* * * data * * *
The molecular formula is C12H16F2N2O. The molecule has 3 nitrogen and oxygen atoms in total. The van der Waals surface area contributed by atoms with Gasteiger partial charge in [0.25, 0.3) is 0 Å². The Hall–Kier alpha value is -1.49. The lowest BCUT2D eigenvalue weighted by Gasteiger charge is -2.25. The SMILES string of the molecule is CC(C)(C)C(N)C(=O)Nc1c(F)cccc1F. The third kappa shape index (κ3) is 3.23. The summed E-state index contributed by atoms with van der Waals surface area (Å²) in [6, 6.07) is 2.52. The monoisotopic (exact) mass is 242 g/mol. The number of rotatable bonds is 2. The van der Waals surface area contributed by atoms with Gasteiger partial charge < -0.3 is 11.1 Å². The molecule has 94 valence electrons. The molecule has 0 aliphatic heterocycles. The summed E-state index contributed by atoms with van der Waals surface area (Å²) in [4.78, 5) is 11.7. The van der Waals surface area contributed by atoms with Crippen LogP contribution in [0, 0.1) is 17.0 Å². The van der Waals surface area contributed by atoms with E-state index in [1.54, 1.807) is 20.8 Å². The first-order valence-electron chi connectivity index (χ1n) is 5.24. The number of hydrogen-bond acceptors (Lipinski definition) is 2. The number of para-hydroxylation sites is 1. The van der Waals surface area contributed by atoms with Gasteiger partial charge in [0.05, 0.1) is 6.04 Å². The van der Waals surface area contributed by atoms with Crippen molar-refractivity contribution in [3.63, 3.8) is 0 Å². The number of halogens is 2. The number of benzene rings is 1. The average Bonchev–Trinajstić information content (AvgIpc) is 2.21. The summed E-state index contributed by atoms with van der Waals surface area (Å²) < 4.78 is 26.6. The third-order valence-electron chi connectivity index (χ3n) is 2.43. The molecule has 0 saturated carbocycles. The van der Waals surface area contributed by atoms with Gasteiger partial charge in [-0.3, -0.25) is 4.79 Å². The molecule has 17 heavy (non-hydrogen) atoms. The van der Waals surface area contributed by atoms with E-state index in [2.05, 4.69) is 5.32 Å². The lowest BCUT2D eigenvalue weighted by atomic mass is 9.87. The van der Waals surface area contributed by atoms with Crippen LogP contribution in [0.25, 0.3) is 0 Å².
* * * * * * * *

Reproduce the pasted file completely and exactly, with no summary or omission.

The molecular formula is C12H16F2N2O. The molecule has 3 nitrogen and oxygen atoms in total. The van der Waals surface area contributed by atoms with Gasteiger partial charge in [0.25, 0.3) is 0 Å². The Hall–Kier alpha value is -1.49. The lowest BCUT2D eigenvalue weighted by Gasteiger charge is -2.25. The SMILES string of the molecule is CC(C)(C)C(N)C(=O)Nc1c(F)cccc1F. The third kappa shape index (κ3) is 3.23. The summed E-state index contributed by atoms with van der Waals surface area (Å²) in [6, 6.07) is 2.52. The monoisotopic (exact) mass is 242 g/mol. The number of rotatable bonds is 2. The van der Waals surface area contributed by atoms with Gasteiger partial charge < -0.3 is 11.1 Å². The molecule has 94 valence electrons. The molecule has 0 aliphatic heterocycles. The summed E-state index contributed by atoms with van der Waals surface area (Å²) in [4.78, 5) is 11.7. The van der Waals surface area contributed by atoms with Crippen LogP contribution in [0, 0.1) is 17.0 Å². The van der Waals surface area contributed by atoms with E-state index in [1.54, 1.807) is 20.8 Å². The first-order valence-electron chi connectivity index (χ1n) is 5.24. The number of hydrogen-bond acceptors (Lipinski definition) is 2. The number of para-hydroxylation sites is 1. The van der Waals surface area contributed by atoms with Gasteiger partial charge in [0.05, 0.1) is 6.04 Å². The van der Waals surface area contributed by atoms with Crippen molar-refractivity contribution in [3.63, 3.8) is 0 Å². The number of halogens is 2. The number of benzene rings is 1. The average Bonchev–Trinajstić information content (AvgIpc) is 2.21. The summed E-state index contributed by atoms with van der Waals surface area (Å²) < 4.78 is 26.6. The third-order valence-electron chi connectivity index (χ3n) is 2.43. The molecule has 0 saturated carbocycles. The van der Waals surface area contributed by atoms with Gasteiger partial charge in [-0.3, -0.25) is 4.79 Å². The molecule has 17 heavy (non-hydrogen) atoms. The van der Waals surface area contributed by atoms with E-state index in [2.05, 4.69) is 5.32 Å². The lowest BCUT2D eigenvalue weighted by atomic mass is 9.87. The van der Waals surface area contributed by atoms with Crippen LogP contribution in [0.25, 0.3) is 0 Å².